This is why the concept of found family is so important to so many LGBTQ+ individuals. Not only do found family act as a support system in the place of the too-often unsupportive biological families of LGBTQ+ people, but they reinforce the fact that a familial relationship, like any other, is a mutual agreement entered into by two parties. That it is an agreement that contains boundaries, rules, and requirements that must be met in order for that relationship to flourish and persist.
More and more we are seeing queer adults spending their holiday seasons with close friends and partners as opposed to biological family members. Of course, this is not the case for every queer person, as many of us are privileged to have accepting families.
Additionally, in an increasingly global civilisation, queer individuals are disproportionately more likely to move far away from their home towns in pursuit of a locale and climate that is more accepting of LGBTQ+ lifestyles.
According to 2022 research conducted by the Williams Institute, a think tank at the UCLA School of Law, LGBTQ+ students who pursue college-level education are four times more likely to attend a college further from home, at 21.5 percent, than their non-LGBTQ+ counterparts at just 4.8 percent. Additional research findings showed that 32.6 percent of LGBTQ+ students made this decision specifically to remove themselves from challenging, dangerous, or unsupportive home environments, compared to just 14.1 percent of nonLGBTQ+ students.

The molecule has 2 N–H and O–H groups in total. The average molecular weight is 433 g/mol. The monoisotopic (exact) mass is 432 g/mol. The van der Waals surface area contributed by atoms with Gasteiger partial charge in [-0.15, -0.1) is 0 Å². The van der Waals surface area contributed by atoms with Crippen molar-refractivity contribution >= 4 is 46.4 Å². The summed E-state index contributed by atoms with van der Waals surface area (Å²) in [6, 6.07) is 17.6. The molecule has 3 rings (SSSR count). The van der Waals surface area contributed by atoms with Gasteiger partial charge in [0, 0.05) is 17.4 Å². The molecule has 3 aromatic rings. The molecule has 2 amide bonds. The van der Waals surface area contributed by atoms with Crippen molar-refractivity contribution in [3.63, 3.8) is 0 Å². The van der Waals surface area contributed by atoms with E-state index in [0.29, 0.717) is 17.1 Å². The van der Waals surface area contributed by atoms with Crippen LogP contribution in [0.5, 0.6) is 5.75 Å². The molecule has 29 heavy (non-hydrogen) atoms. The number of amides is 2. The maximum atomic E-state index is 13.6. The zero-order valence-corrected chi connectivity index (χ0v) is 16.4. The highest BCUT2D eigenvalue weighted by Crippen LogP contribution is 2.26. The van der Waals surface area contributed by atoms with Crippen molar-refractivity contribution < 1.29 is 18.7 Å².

While these statistics are uniquely American, the idea of spending the holidays with found family is more prevalent than ever in Ireland, where a great deal of immigrants and refugees will be spending Christmas this year removed from their families. Whether this is by choice or by force, the necessity for queer individuals to blaze their own path, develop their own holiday traditions, and celebrate in the company of those who love, support, and respect them is more important than ever before.